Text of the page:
This phenomenal plant has evolved techniques for mass germination, even in the absence of wind! Pappus’s hairy structure enables it to attach to an animal’s skin and soil particles, assuring the dandelion to have enough seed dispersion during the flowering season. More interestingly, the dandelion is known to have an informed dispersal in response to environmental fluctuations. When the plant experiences root herbivory, it intensifies the seed dispersal. The flight distance may vary from meters to kilometers to assure good germination in the absence of threatening conditions. Imagine a rainy day; the moist weather condition makes the pappus’ bristles come close together, reducing the possibility of separating from the plant. The moisture makes the current spot a suitable choice to stay. So even the detached seeds prefer to fall close to their base plant. 

It worth mentioning that this remarkable plant also inspired areas of science. In their study of Mars exploration, researchers presented a primary model of a dandelion-inspired rover. Considering the harsh environmental condition on Mars, other excavators find the wind flow as an obstacle that results in damaged parts and incomplete missions. In contrast, the new dandelion-shaped rovers use the wind flow as an accelerating point to explore locations on Mars that other robots couldn’t access.

Dandelion-shaped Mars rovers
Dandelion-shaped rovers ,modified from Michelle Sherman & et al. 2020

Whirlybirds, helicopters, and Maple seeds

Photo by Annette Meyer on Pixabay – Samaras of a Japanese Maple, with the seeds inside.

As Maple trees shed their fruits, it is hard not to be captivated by the view and stare in admiration. The free fall of maple seeds is simply graceful. Commonly referred to as helicopters, samaras are the fruit of Maple trees. Inside of each fruit one can find seeds that are used by the parent plant to produce new ones. The nickname helicopter refers to the similarity that exists between its motion as it falls to the ground and that of a helicopter. Indeed, a remarkable aspect of the samaras is the behavior they display as they fall. As the fruit of the Maple seed descends to the ground, it performs a rotating motion that mimics the rotor blade of helicopters in unpowered descent, a behavior that has intrigued scientists and has been the subject of many studies. The auto-gyration motion and flight mechanics of the samaras have been observed in order to explain why and how the fruit rotates on itself as it leaves the tree.

Importance of understanding the whirling motion of Samaras:

The use of seeds to produce new plants is called seed dispersal. Since trees are unable to move, they rely on different means for the dispersal of their seeds, such as the wind, water, animal, or human beings. Samaras being carried away by the wind are an example of wind dispersal. Seed dispersal is important for the survival of species. It allows the plant to spread in its environment. By allowing the seeds to fall at great distances from the parent plant, decreases the chances of interference of the growth of new plants with the development of the parent plant and allows it to colonize new environments. Studying the flight of samaras helps understand how this process can be enhanced. However, not only does it help with seed dispersal, but it may also have applications that can help advance the field of aviation and the conception of flying devices. (Sang Joon Lee et Al. 2014)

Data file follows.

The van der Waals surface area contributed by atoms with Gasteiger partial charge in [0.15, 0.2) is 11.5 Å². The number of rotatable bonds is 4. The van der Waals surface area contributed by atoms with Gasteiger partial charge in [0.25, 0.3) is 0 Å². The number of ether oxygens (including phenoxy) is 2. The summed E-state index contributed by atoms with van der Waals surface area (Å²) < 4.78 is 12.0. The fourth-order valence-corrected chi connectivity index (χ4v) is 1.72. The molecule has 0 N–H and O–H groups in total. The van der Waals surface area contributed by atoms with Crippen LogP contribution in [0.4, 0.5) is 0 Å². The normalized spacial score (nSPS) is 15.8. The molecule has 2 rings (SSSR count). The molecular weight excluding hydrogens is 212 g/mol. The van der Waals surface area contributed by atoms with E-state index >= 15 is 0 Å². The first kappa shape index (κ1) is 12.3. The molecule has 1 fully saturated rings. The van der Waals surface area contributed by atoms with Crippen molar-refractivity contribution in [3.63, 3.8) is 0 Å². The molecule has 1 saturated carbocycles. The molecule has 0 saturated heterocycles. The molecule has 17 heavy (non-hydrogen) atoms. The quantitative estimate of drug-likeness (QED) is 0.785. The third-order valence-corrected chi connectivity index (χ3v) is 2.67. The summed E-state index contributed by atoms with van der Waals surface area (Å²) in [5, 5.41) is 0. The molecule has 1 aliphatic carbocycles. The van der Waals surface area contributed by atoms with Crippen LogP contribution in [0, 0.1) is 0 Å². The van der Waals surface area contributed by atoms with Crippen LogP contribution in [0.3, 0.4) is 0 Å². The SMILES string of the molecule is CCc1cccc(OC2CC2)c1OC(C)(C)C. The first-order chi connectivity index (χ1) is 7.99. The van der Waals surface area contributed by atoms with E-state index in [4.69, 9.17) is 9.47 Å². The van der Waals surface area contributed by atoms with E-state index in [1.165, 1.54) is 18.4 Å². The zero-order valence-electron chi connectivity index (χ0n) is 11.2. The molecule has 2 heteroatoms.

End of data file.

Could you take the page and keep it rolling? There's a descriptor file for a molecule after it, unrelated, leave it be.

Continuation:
Flight Mechanics:

There are two principal categories of seeds that have the ability to use oncoming winds to travel away from the parent plant, pappose seeds, and winged seeds. Maple seeds fall within the second one. As the name indicates, winged seeds tend to have appendages that resemble wings and act as such. While pappose seeds use draft force to maintain their flight, winged seeds rely on lift force. While they share common traits, not all winged seeds rotate. The rotation of samaras is due to the location of its center of gravity which is found near the terminal end of the wings. The wings of the seeds of the Maple tree generate a stable leading-edge vortex (LEV) which accounts for the lift force slowing down the descent. Note that an LEV is a type of airflow that is halfway between a steady and a turbulent flow. Upon being detached from the tree and is released into the air, the very shape of the wing initiates the stable vortex. The mechanism used by samaras has been identified to be similar to the LEVs of insects such as flower flies. 

The plant that hates to be touched